20. A method of treating a patient having venous insufficiency as claimed in
 This application claims priority of previously filed application serial No. 60/445,549 filed Feb. 6, 2003.
 The invention is in the field of devices used to treat venous insufficiencies of the lower extremities.
 A good description of the problems and issues confronting patients with venous insufficiencies and other maladies is found in U.S. Pat. No. 5,823,195, issued Oct. 28, 1998 which is incorporated herein by reference hereto.
 U.S. Pat. No. 5,092,347 to Shaffer et al. is directed to a personalized sock kit for relieving foot and ankle pain. Shaffer et al. describes an orthotic device which relieves the pain caused by deformities of the foot by using a plurality of specific paddings that self adhere to specific mapped out areas on a unique sock.
 Chronic venous insufficiency is a common problem related to complications of deep venous thrombosis, varicose veins and other causes of incompetent valves in the veins of the lower extremities. Chronic venous insufficiency results in venous hypertension especially in the ankle area causing chronic swelling, thickening of the skin and bronze discoloration of the skin. Ultimately skin breakdown and ulceration develops. Ulcerations and skin breakdown occur in different places from person to person and therefore the positioning of the pads becomes important on a patient by patient basis.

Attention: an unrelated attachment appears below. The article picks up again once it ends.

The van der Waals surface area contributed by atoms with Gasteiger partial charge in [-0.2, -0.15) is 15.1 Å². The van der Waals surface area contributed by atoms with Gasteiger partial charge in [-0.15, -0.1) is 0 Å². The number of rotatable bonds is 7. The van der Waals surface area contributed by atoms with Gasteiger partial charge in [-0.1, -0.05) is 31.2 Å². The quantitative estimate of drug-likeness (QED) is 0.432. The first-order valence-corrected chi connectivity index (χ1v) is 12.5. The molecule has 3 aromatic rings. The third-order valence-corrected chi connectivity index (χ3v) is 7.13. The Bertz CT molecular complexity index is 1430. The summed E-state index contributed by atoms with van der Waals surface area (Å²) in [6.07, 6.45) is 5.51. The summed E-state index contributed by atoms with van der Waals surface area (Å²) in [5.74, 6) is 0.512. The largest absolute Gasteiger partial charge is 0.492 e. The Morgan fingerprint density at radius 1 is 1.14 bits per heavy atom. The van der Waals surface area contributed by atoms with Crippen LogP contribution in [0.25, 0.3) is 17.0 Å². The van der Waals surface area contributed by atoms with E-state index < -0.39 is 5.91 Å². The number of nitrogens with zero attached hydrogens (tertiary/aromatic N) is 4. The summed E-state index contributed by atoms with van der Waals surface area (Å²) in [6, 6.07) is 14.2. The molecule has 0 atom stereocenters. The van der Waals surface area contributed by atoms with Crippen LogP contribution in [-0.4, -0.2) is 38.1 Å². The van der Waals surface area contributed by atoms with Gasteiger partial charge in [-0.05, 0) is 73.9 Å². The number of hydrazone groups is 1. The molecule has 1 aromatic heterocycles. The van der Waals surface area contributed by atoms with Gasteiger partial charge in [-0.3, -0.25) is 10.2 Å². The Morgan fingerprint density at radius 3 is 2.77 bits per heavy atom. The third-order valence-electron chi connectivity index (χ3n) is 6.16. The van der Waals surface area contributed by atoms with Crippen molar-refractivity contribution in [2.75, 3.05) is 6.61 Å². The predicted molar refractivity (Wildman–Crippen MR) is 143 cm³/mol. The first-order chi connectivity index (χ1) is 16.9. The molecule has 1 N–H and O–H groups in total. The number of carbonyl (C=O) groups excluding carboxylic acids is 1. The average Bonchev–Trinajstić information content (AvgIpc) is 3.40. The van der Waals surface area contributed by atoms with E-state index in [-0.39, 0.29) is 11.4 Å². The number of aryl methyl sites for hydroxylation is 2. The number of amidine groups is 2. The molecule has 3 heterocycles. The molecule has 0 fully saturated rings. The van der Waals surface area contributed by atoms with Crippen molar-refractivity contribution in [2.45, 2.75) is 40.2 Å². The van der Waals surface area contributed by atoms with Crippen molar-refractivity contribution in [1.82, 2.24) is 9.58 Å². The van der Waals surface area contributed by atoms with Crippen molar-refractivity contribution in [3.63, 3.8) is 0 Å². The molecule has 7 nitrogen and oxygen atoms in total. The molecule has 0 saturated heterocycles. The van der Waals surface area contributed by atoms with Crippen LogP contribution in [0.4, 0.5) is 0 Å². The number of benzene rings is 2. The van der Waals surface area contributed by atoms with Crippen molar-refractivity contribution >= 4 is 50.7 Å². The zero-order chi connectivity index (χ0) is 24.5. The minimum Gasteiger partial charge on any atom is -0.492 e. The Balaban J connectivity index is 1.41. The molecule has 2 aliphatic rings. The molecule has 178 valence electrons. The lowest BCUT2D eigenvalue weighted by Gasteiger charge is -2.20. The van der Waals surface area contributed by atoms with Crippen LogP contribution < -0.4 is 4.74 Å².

Graded compression stockings have been a major help in preventing the swelling and other complications of chronic venous insufficiency. Graded compression stockings have the highest level of compression at the ankle and it decreases as the stocking goes up the leg. It is important to fit these stockings properly and accurately in order to get the best results.
 As good as these stockings are, many people still develop ulcers around the ankle. This is because the boney prominences and depressions around the ankle cause a nonuniform surface. The compression therefore is not equal and the areas of lesser compression are vulnerable to ulcer formation.